Open enrollment for healthcare coverage runs from October 15 through December 7 for Medicare and from November 1 through January 15 for ACA Marketplace plans. As the patient affordability crisis looms large and the costs of care continue to rise, ensuring patients have good healthcare coverage is essential.
Between the alphabet soup of acronyms and a seemingly interminable menu of plan options, navigating the complex health insurance landscape can be downright confusing. Many Americans find it difficult to understand their options and find a plan that fits both their budget and healthcare needs. A study of nearly 24,000 employees at a Fortune 100 company found that 61% had chosen an inadequate health plan.
Choosing the wrong coverage can have detrimental effects. In 2022, nearly 44% of Americans delayed or skipped seeking healthcare services due to cost. It doesn’t have to be this way. Financial navigators play a key role in helping patients find and enroll in a plan that meets their medical and financial needs.
Open enrollment is the perfect time for financial navigators to help patients optimize their coverage and lower their out-of-pocket (OOP) expenses to ensure they can get the care they need, when they need it.
Read on for tips to make the most of open enrollment and improve patient affordability:
1. Educate Patients to Improve Health Literacy
The Inflation Reduction Act extended the American Rescue Plan Act (ARPA) premium subsidies, which increased insurance tax credits to people with incomes 400% below the federal poverty level (FPL) and extended eligibility of credits for people with higher incomes. Extension of these subsidies will help 3.3 million people keep their coverage. To take advantage of these programs, patients must first be aware of them. But the complexity of healthcare in the U.S. leaves many Americans confused about their options.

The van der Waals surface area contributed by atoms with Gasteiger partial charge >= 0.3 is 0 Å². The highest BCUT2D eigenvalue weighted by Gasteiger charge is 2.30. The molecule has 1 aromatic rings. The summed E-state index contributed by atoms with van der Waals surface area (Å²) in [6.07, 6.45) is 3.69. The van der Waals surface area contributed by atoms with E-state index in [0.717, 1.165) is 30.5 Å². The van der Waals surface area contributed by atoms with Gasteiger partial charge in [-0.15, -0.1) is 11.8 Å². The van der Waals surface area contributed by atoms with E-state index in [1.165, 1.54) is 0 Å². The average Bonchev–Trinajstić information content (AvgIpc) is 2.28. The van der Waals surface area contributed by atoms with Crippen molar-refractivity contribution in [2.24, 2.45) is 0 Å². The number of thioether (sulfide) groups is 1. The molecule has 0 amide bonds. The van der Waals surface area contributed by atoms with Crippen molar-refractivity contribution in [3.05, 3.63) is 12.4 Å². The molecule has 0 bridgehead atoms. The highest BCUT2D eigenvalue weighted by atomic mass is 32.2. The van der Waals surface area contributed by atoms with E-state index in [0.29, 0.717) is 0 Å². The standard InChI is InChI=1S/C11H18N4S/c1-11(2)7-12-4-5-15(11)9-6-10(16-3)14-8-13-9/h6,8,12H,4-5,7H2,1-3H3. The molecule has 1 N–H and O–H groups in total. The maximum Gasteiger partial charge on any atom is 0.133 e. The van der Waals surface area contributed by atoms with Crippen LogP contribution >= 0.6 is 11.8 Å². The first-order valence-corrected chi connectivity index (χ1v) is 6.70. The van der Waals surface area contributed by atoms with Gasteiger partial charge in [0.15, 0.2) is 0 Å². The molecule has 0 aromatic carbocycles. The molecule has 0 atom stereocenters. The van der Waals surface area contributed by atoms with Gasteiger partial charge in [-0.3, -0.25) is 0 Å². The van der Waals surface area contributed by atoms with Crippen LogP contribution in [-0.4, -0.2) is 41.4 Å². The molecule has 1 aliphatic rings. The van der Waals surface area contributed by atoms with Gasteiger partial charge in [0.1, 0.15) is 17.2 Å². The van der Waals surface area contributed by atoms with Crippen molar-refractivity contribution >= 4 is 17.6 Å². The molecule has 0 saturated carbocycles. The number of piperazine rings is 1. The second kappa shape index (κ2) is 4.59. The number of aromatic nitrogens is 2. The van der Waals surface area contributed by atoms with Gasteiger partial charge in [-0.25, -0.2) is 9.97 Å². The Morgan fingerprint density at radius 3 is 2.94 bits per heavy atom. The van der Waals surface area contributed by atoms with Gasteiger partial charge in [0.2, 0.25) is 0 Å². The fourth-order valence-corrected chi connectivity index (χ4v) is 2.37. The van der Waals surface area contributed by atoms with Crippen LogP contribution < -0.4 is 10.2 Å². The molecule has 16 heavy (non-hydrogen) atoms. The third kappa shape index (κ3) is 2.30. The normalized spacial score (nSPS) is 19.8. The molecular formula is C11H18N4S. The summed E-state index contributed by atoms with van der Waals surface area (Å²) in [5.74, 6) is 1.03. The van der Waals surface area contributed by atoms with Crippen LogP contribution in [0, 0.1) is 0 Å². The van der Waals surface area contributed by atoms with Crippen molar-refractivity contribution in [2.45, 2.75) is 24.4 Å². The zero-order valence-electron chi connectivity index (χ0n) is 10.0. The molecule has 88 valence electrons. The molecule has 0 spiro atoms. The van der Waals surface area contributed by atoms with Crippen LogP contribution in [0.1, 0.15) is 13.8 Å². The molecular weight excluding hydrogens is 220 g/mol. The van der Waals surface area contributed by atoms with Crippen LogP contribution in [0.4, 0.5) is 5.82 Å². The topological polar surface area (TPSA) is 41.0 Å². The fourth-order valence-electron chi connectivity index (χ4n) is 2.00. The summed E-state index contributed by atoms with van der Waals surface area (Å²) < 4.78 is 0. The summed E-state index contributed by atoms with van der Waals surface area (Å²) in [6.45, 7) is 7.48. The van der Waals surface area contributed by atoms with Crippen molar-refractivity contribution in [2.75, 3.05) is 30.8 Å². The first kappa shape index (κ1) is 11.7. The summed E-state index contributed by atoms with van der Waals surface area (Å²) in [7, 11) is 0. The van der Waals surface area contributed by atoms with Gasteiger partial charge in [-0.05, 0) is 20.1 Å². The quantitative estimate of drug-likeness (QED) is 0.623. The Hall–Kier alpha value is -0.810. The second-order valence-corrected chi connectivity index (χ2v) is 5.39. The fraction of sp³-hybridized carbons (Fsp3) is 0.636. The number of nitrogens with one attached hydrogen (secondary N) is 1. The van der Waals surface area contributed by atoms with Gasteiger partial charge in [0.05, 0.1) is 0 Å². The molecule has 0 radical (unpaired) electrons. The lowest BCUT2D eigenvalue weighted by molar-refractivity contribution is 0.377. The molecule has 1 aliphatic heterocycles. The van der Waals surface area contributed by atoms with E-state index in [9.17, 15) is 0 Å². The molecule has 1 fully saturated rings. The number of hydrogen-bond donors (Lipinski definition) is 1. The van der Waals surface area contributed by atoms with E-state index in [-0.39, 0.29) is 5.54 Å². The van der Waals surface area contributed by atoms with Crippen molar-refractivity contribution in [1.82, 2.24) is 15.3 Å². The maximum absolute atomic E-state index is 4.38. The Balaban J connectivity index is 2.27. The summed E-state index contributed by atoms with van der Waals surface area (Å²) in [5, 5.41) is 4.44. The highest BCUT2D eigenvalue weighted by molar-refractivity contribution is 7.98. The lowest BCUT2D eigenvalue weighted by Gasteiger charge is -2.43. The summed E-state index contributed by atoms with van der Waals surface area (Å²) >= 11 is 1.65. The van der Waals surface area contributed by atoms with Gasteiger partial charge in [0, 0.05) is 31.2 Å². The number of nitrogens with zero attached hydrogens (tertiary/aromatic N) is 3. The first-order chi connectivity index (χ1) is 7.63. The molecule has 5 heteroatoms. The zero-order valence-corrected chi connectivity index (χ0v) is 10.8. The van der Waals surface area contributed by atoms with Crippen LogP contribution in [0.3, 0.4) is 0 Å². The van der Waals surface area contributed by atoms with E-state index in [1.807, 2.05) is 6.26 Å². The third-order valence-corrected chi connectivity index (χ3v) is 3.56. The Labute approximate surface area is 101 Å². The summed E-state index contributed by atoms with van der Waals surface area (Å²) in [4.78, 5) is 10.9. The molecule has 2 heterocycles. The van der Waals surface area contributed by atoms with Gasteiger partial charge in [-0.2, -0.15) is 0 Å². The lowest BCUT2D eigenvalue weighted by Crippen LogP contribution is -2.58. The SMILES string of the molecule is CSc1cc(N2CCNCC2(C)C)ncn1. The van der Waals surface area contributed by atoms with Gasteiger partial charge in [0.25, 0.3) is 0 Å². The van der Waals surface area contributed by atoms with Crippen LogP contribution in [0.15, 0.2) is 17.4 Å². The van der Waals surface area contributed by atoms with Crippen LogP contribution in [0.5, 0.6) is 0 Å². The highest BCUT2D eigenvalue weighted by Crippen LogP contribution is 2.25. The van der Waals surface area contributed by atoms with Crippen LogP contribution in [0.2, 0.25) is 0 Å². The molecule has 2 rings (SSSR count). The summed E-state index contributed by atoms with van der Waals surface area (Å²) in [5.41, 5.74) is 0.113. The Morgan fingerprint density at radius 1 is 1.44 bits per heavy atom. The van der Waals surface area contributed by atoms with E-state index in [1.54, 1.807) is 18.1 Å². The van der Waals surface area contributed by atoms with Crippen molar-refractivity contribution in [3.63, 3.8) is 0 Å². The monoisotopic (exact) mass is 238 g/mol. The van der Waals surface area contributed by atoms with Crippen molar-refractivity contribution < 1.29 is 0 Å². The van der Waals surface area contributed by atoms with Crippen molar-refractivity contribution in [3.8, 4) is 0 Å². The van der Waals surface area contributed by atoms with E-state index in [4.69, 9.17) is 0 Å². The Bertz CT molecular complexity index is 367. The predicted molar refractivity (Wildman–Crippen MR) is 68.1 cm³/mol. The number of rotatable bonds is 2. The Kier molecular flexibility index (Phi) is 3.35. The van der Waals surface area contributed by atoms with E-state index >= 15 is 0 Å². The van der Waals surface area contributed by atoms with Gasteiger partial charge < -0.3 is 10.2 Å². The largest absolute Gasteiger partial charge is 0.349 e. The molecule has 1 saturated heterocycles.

An estimated 80 million American adults have limited or low health literacy, and many report confusion about basic health insurance terms, such as coinsurance, copayment, and deductible. Medicare beneficiaries have additional complexities to contend with and must understand the four parts to Medicare (A, B, C, and D) to optimize coverage.
Studies show that individuals with low health literacy are less likely to utilize preventative healthcare services and have poorer health outcomes. Financial navigators are in a unique position to educate patients on key terminology, so that patients can more confidently choose the right plan. Adequate health literacy improves treatment adherence and leads to fewer hospitalizations and greater cost savings to the healthcare system.
2. Optimize Patient Health Insurance Coverage
While many Americans may assume that their health insurance plan will help cover their costs when they get sick or injured, not all plans provide the coverage patients need. In 2022, 43% of working-age adults were inadequately insured, 23% had insurance that did not provide them with affordable access to healthcare, and 11% had a gap in coverage.
The high costs of monthly premiums are the primary reason more than four in 10 people report dropping their coverage or opting out of Marketplace plans.
Financial navigators can help ensure patients are adequately insured without the risk of financial stress by evaluating their existing coverage and out-of-pocket maximum and finding ways to optimize that coverage:
- For patients who obtain insurance through the Marketplace, financial navigators can help patients review their current plan and their options. It can be helpful to explain the different tiers — bronze, silver, gold, and platinum — and each tier’s associated premiums, deductibles, and share of costs covered.
- It’s also important for patients to understand the different types of plans, including health maintenance organizations (HMO), preferred provider organizations (PPOs), exclusive provider organizations (EPOs), and point-of-service plans (POS), so they can ensure their preferred providers, pharmacies, and hospitals are in-network with their plan.